Is torturing wildlife legal in Utah?

A grey wolf at Yellowstone National Park in June 2019. Following a recent incident in Wyoming, states are grappling with how situations involving cruelty to wildlife should be handled.

A grey wolf at Yellowstone National Park in June 2019. Following a recent incident in Wyoming, states are grappling with how situations involving cruelty to wildlife should be handled. (Mike Godfrey, At Home in Wild Spaces)


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SALT LAKE CITY — An episode of cruelty toward a young wolf in the neighboring state of Wyoming begs the question if such torture is legal in Utah.

Torturing wild animals is legal throughout the western United States, including in Utah.

Cody Roberts encountered a young wolf while riding his snowmobile near Daniel, Wyoming, on Feb. 29. Reports are that he allegedly ran over it with his snowmobile, "injuring it so bad that it could barely stay conscious," an account from WyoFile states.

The practice, known colloquially as "yote whacking" and generally practiced on coyotes, was just the opening act in a disturbing episode of wanton animal cruelty that sent shockwaves across the globe, and is forcing Americans to reckon with potential contradictions and gaps in wildlife management policies and practices.

After running over the young wolf with his snowmobile, Roberts allegedly tightly taped the injured animal's muzzle and outfitted it with a shock collar and leash before parading it around a bar for hours, Jackson Hole Community Radio reported. Cowboy State Daily obtained a photograph of Roberts posing with the wolf pup outside the bar, before he allegedly killed it.

Roberts was fined $250 by Wyoming Game and Fish, not for his behavior, but for "the illegal possession of a live, warm-blooded wild animal."

Across the country, cruelty laws generally only apply to domestic animals and livestock. Wild animals, game species and otherwise, have no protections against cruelty in Wyoming — or in Utah, according to Faith Heaton Jolley, Utah Department of Wildlife Resources spokeswoman.

"Utah's animal cruelty laws do not apply to wildlife, as defined in State Code Section 23A-1-101, including protected and unprotected wildlife," she said.

Like Wyoming, Utah also has provisions against keeping live wild animals captive without proper certifications. But unlike Wyoming, where wolves were taken off the endangered species list in 2017, wolves remain protected under the Endangered Species Act throughout Utah — with the exception of the area "north of I-80 and east of I-84, where wolves have been delisted, but are still considered protected wildlife," according to Jolley.

Killing a wolf "unlawfully" could be prosecuted as a class B misdemeanor or a third-degree felony in Utah, she said, but cruelty would not factor into the charge.

When asked if there were any regulations against "yote whacking" or running down coyotes and other unprotected species with motor vehicles, Jolley responded, "Coyotes are not protected wildlife in Utah, so their harvest is not regulated in Utah. So, there are currently no clear identified regulations for how they can be harvested."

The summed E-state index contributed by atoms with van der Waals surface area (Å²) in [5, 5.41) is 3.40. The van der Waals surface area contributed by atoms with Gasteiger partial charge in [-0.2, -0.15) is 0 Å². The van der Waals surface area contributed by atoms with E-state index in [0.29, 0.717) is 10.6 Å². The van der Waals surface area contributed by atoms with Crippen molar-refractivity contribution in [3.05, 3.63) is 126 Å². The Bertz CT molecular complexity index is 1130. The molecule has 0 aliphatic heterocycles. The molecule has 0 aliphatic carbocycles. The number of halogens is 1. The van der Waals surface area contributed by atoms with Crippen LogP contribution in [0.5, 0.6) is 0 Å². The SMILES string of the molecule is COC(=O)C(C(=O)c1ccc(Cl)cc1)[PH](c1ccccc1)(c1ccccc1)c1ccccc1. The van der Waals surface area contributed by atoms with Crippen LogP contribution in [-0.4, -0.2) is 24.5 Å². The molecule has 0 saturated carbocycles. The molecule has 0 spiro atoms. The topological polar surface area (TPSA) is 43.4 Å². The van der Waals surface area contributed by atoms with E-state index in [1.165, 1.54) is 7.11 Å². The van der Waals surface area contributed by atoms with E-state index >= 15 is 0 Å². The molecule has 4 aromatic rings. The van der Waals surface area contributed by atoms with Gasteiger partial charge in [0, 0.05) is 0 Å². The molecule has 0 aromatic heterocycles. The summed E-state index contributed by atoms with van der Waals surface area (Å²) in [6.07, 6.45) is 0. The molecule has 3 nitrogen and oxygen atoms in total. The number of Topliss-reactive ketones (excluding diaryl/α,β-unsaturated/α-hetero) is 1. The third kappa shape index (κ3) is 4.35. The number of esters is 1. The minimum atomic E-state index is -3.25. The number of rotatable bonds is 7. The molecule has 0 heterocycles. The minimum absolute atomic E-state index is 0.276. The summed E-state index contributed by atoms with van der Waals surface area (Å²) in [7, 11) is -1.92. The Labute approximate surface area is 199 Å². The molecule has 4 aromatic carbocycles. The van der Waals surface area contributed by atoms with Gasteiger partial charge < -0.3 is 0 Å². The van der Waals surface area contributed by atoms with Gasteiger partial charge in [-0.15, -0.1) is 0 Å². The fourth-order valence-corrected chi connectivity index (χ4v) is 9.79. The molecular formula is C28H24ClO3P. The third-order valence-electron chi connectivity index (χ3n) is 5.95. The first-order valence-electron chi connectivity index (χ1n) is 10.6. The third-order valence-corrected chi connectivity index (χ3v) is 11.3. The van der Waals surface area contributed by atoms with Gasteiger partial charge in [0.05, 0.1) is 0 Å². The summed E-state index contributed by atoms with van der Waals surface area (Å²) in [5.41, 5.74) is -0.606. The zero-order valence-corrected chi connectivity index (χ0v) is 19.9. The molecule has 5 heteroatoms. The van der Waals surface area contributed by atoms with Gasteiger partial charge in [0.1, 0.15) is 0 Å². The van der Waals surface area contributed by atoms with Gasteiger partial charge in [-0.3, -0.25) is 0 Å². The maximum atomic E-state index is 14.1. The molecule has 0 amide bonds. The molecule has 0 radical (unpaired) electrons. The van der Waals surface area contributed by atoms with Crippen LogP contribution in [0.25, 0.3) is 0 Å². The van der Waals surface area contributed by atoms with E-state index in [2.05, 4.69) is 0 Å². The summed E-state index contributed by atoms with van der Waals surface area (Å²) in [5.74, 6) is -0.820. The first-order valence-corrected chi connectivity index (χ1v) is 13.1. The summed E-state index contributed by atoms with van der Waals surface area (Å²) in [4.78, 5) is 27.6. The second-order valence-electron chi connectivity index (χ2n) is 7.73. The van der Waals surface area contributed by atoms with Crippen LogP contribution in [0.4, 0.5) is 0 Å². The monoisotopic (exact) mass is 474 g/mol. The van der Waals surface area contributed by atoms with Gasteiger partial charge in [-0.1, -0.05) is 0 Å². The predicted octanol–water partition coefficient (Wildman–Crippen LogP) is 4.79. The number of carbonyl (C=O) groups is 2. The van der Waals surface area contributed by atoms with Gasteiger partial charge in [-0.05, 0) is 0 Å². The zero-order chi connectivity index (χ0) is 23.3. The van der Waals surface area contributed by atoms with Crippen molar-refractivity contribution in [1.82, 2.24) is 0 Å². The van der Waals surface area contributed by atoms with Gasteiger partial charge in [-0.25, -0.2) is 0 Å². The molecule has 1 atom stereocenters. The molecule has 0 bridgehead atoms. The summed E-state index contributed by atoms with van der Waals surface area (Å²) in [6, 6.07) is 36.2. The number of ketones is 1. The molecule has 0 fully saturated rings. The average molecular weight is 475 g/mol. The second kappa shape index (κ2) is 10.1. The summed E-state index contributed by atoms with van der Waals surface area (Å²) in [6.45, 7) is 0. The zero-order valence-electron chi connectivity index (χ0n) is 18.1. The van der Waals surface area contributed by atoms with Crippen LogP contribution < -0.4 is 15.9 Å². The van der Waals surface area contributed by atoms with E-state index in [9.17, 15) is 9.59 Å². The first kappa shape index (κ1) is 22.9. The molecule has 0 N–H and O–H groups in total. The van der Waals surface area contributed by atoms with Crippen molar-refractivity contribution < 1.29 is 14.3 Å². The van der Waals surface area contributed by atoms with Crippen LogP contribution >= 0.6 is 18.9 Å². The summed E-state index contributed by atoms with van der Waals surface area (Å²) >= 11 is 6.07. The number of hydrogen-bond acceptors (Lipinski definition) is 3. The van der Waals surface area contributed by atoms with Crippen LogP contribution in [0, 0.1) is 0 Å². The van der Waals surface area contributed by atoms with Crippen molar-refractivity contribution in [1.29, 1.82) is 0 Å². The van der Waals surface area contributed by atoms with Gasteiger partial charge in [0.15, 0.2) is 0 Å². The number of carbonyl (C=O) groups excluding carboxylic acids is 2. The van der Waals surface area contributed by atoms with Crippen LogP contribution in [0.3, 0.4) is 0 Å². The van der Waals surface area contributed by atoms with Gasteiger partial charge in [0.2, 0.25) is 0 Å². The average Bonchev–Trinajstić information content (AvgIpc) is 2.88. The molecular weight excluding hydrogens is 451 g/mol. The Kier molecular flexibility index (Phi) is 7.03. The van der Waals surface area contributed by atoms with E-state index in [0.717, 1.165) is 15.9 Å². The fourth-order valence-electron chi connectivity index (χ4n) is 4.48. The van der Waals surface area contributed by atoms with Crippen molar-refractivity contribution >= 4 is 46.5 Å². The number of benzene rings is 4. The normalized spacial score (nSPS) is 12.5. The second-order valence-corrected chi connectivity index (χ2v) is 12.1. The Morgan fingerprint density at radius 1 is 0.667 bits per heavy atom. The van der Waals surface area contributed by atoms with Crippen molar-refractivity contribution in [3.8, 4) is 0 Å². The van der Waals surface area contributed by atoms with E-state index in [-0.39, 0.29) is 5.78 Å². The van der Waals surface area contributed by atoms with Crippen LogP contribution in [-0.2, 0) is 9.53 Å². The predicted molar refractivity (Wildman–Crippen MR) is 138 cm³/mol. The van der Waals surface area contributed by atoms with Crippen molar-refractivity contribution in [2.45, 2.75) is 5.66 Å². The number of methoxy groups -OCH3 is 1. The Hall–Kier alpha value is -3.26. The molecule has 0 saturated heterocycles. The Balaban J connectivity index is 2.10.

Even in the case of prized game populations, including deer, elk, moose and bison, no protections exist against cruelty or inhumane treatment when animals are legally harvested.

"Many hunting and fishing laws in Utah are designed to enforce ethical and morally responsible behavior," Jolley said. "However, sometimes ethical behavior can be considered a higher code of conduct than just following the law."

Based on admittedly anecdotal accounts from DWR game officers, Jolley believes "most hunters have a respect for the wildlife they harvest and want to be good stewards of the environment," she said, adding, "As with any activity, there are always 'bad actors' who can shed a negative light on the overall sport."

But do wildlife management laws, or the lack thereof also create space or even protections for those "bad actors" who would torment and even torture wildlife for sport?

That is the question at the heart of the recent controversy in Wyoming ... and the dilemma now faced by many states.

New lawsuits have been filed to relist wolves as an endangered or protected species throughout Wyoming, claiming Wyoming's laws and policies are either facilitating cruelty or inadequate to manage wolves at healthy population objectives.

Some legislators in Wyoming are considering how to respond to the recent incident and whether wildlife management laws and policies need to be updated. Provisions against "yote whacking" have previously failed to pass in the state Legislature, and both the U.S. Forest Service and Bureau of Land Management have responded to calls to ban the practice — and other forms of cruelty — because outside of national parks, the management of nonendangered wildlife is the domain and responsibility of the states.

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Mike is a writer, filmmaker and public speaker, who, along with his wife Michelle, owns and manages At Home in Wild Spaces Films, a film studio that produces informational outdoor adventure media and resources. Mike graduated from BYU with a degree in film and animation, and occasionally writes about entertainment and current events.

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